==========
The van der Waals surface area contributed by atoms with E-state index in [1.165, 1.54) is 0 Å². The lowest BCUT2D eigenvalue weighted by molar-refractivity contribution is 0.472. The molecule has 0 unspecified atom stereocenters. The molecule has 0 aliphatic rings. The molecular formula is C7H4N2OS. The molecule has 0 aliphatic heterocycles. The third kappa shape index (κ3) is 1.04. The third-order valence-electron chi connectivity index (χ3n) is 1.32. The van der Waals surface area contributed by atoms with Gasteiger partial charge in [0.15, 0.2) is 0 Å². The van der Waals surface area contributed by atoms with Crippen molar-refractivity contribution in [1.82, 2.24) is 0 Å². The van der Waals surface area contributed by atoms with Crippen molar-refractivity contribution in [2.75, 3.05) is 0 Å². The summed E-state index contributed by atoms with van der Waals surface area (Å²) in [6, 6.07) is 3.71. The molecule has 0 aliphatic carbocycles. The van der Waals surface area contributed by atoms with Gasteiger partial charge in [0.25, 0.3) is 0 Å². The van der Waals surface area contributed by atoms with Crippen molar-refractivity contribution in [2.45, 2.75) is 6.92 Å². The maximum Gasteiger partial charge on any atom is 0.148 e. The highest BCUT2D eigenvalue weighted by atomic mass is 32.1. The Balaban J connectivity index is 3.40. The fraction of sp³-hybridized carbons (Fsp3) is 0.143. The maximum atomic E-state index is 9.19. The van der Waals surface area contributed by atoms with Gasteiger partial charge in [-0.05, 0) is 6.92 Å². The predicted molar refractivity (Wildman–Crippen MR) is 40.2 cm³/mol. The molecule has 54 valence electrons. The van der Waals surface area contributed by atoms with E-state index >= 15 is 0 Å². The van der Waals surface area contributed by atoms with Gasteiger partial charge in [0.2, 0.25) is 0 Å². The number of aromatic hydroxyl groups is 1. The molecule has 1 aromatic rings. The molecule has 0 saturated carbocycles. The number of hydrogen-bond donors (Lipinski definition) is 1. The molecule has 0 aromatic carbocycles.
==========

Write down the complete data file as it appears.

The van der Waals surface area contributed by atoms with E-state index in [1.165, 1.54) is 0 Å². The lowest BCUT2D eigenvalue weighted by molar-refractivity contribution is 0.472. The molecule has 0 unspecified atom stereocenters. The molecule has 0 aliphatic rings. The molecular formula is C7H4N2OS. The molecule has 0 aliphatic heterocycles. The third kappa shape index (κ3) is 1.04. The third-order valence-electron chi connectivity index (χ3n) is 1.32. The van der Waals surface area contributed by atoms with Gasteiger partial charge in [0.15, 0.2) is 0 Å². The van der Waals surface area contributed by atoms with Crippen molar-refractivity contribution in [1.82, 2.24) is 0 Å². The van der Waals surface area contributed by atoms with Crippen molar-refractivity contribution in [2.75, 3.05) is 0 Å². The summed E-state index contributed by atoms with van der Waals surface area (Å²) in [6, 6.07) is 3.71. The molecule has 0 aliphatic carbocycles. The van der Waals surface area contributed by atoms with Gasteiger partial charge in [0.25, 0.3) is 0 Å². The van der Waals surface area contributed by atoms with Crippen molar-refractivity contribution in [2.45, 2.75) is 6.92 Å². The maximum Gasteiger partial charge on any atom is 0.148 e. The highest BCUT2D eigenvalue weighted by atomic mass is 32.1. The Balaban J connectivity index is 3.40. The fraction of sp³-hybridized carbons (Fsp3) is 0.143. The maximum atomic E-state index is 9.19. The van der Waals surface area contributed by atoms with Gasteiger partial charge in [-0.05, 0) is 6.92 Å². The predicted molar refractivity (Wildman–Crippen MR) is 40.2 cm³/mol. The molecule has 54 valence electrons. The van der Waals surface area contributed by atoms with E-state index >= 15 is 0 Å². The van der Waals surface area contributed by atoms with Gasteiger partial charge in [0.2, 0.25) is 0 Å². The number of aromatic hydroxyl groups is 1. The molecule has 1 aromatic rings. The molecule has 0 saturated carbocycles. The number of hydrogen-bond donors (Lipinski definition) is 1. The molecule has 0 aromatic carbocycles.